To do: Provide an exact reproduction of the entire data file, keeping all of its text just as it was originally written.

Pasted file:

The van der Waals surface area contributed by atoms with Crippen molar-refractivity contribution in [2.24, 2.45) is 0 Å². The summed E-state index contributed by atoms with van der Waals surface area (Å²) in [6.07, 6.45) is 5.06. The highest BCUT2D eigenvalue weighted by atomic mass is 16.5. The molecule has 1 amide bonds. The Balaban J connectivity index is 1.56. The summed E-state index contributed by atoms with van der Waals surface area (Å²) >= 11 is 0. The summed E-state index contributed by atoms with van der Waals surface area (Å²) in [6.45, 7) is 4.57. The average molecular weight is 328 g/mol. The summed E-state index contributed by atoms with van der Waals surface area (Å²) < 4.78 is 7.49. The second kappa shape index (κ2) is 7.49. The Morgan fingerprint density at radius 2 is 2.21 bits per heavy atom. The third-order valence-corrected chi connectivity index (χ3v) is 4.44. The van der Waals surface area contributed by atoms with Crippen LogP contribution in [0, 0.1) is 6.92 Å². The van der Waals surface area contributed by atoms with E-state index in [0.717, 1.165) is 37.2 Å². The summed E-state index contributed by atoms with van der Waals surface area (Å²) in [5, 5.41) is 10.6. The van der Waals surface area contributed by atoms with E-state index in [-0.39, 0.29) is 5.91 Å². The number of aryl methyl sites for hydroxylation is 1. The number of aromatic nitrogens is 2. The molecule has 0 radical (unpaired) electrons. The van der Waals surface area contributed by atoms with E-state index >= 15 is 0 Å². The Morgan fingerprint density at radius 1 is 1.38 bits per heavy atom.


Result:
The van der Waals surface area contributed by atoms with Crippen molar-refractivity contribution in [2.24, 2.45) is 0 Å². The summed E-state index contributed by atoms with van der Waals surface area (Å²) in [6.07, 6.45) is 5.06. The highest BCUT2D eigenvalue weighted by atomic mass is 16.5. The molecule has 1 amide bonds. The Balaban J connectivity index is 1.56. The summed E-state index contributed by atoms with van der Waals surface area (Å²) >= 11 is 0. The summed E-state index contributed by atoms with van der Waals surface area (Å²) in [6.45, 7) is 4.57. The average molecular weight is 328 g/mol. The summed E-state index contributed by atoms with van der Waals surface area (Å²) < 4.78 is 7.49. The second kappa shape index (κ2) is 7.49. The Morgan fingerprint density at radius 2 is 2.21 bits per heavy atom. The third-order valence-corrected chi connectivity index (χ3v) is 4.44. The van der Waals surface area contributed by atoms with Crippen LogP contribution in [0, 0.1) is 6.92 Å². The van der Waals surface area contributed by atoms with E-state index in [0.717, 1.165) is 37.2 Å². The summed E-state index contributed by atoms with van der Waals surface area (Å²) in [5, 5.41) is 10.6. The van der Waals surface area contributed by atoms with E-state index in [-0.39, 0.29) is 5.91 Å². The number of aryl methyl sites for hydroxylation is 1. The number of aromatic nitrogens is 2. The molecule has 0 radical (unpaired) electrons. The van der Waals surface area contributed by atoms with E-state index >= 15 is 0 Å². The Morgan fingerprint density at radius 1 is 1.38 bits per heavy atom.